- You would be talking directly about Jesus, not some generic god.
- You would point to facts that the history professors on that very campus would agree with (e.g., Jesus really lived and died on a Roman cross, that Paul was a convert and wrote extensively about Jesus close to his death, etc.).
- You would be bursting the myth that we have a blind faith.
- You would be talking about the crucifixion and why it occurred, and the resurrection and what that meant.
And I definitely wouldn’t have missed an opportunity to highlight Romans 1, which would demonstrate that in the Christian worldview no amount of arguments will work on people who are suppressing the truth in unrighteousness and that God will judge them based on Christ’s standards, not their’s.
Romans 1:18–20 For the wrath of God is revealed from heaven against all ungodliness and unrighteousness of men, who by their unrighteousness suppress the truth. For what can be known about God is plain to them, because God has shown it to them. For his invisible attributes, namely, his eternal power and divine nature, have been clearly perceived, ever since the creation of the world, in the things that have been made. So they are without excuse.
Romans 2:15-16 They show that the work of the law is written on their hearts, while their conscience also bears witness, and their conflicting thoughts accuse or even excuse them on that day when, according to my gospel, God judges the secrets of men by Christ Jesus.
We know why atheists hold their worldview, but all they have to explain our worldview is their beloved Darwinian evolution (however they are defining that this week). And if the manifestation of their theory is the cause of our trust in the life, death and resurrection of Jesus, why are they so angry about the outcome?
Whether you see it or not, be sure to be prepared to address the topic when it comes up. Point them to resources like Signature in the Cell: DNA and the Evidence for Intelligent Design, Darwin’s Doubt: The Explosive Origin of Animal Life and the Case for Intelligent Design or Cold-Case Christianity: A Homicide Detective Investigates the Claims of the Gospels, or to my favorite apologetics blogger, the Wintery Knight.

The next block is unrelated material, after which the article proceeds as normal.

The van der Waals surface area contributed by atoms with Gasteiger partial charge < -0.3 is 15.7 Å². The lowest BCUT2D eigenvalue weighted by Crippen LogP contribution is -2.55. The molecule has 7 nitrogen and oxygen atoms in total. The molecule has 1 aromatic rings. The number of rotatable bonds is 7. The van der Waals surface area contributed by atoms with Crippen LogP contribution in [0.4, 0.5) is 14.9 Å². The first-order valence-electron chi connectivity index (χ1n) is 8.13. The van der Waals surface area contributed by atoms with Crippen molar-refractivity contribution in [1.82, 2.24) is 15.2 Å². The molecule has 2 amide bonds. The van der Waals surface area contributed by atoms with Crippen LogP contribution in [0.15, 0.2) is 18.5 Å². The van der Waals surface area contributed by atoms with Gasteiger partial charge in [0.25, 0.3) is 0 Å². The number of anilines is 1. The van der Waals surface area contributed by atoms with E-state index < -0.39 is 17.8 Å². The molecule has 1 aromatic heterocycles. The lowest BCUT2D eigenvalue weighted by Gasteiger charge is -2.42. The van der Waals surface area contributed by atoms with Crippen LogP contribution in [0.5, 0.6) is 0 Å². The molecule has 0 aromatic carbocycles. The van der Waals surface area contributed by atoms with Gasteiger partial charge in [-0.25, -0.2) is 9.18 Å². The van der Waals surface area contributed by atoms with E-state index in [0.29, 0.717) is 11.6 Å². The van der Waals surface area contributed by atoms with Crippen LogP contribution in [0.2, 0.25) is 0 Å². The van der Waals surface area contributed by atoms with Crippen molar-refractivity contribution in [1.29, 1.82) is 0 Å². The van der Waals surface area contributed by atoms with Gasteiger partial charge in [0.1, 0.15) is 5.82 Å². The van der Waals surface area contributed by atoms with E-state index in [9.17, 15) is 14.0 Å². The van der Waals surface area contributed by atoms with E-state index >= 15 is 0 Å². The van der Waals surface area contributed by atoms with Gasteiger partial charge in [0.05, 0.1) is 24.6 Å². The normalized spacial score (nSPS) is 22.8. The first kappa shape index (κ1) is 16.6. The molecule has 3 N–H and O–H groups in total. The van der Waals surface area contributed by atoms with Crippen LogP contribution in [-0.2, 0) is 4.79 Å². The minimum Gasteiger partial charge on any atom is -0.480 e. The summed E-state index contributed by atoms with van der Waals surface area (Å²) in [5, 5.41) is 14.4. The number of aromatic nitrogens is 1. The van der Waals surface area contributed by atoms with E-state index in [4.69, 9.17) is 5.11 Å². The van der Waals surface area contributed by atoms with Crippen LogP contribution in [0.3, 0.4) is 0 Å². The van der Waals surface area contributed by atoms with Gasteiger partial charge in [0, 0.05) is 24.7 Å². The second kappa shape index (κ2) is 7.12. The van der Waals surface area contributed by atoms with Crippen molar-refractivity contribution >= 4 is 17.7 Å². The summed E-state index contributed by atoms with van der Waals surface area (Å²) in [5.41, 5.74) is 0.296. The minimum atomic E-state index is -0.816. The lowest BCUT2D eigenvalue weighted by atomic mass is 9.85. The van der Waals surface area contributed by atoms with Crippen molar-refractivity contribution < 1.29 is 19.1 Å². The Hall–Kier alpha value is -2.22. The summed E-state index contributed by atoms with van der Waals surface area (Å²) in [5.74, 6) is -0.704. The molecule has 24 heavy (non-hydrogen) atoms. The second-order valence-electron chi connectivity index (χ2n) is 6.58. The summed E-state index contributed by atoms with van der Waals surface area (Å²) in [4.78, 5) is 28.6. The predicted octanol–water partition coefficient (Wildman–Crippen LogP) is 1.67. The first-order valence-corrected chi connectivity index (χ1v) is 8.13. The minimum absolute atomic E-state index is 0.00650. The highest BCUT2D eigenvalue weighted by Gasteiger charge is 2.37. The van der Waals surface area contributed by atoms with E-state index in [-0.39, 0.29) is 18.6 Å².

You can remind people that Christianity is a faith based on real events in history. We readily concede that if Jesus didn’t rise from the dead then we are completely wrong about God (1 Corinthians 15).
But we have great reasons that He did rise from the dead, that He is fully God and fully man, that if we repent and believe in him we can be saved from our sins and have his righteousness imputed to us, that He is the only way to salvation, and more! Point them to the word of God and trust him with the results. And don’t be surprised if they dislike you even more after you share the truth in love.
*Summary of the “minimal facts” approach: Nearly 100% of historical scholars from 1975 – present agree with the following statements:
- Jesus really lived and was killed on a Roman cross.
- Jesus’ disciples believed He appeared to them.
- Jesus’ brother, James, went from being a pre-crucifixion skeptic to a post-crucifixion church leader.
- The Apostle Paul believed Jesus appeared to him and he wrote most of the books attributed to him, including Romans, I & II Corinthians, Philemon and others. He converted from persecuting Christians to being the greatest evangelist ever, despite nearly constant challenges, persecution and ultimately dying for his faith.
75% of the same scholars agree that the tomb was empty.
None of the alternative theories can be true in light of these facts. The physical resurrection of Jesus best accounts for these facts.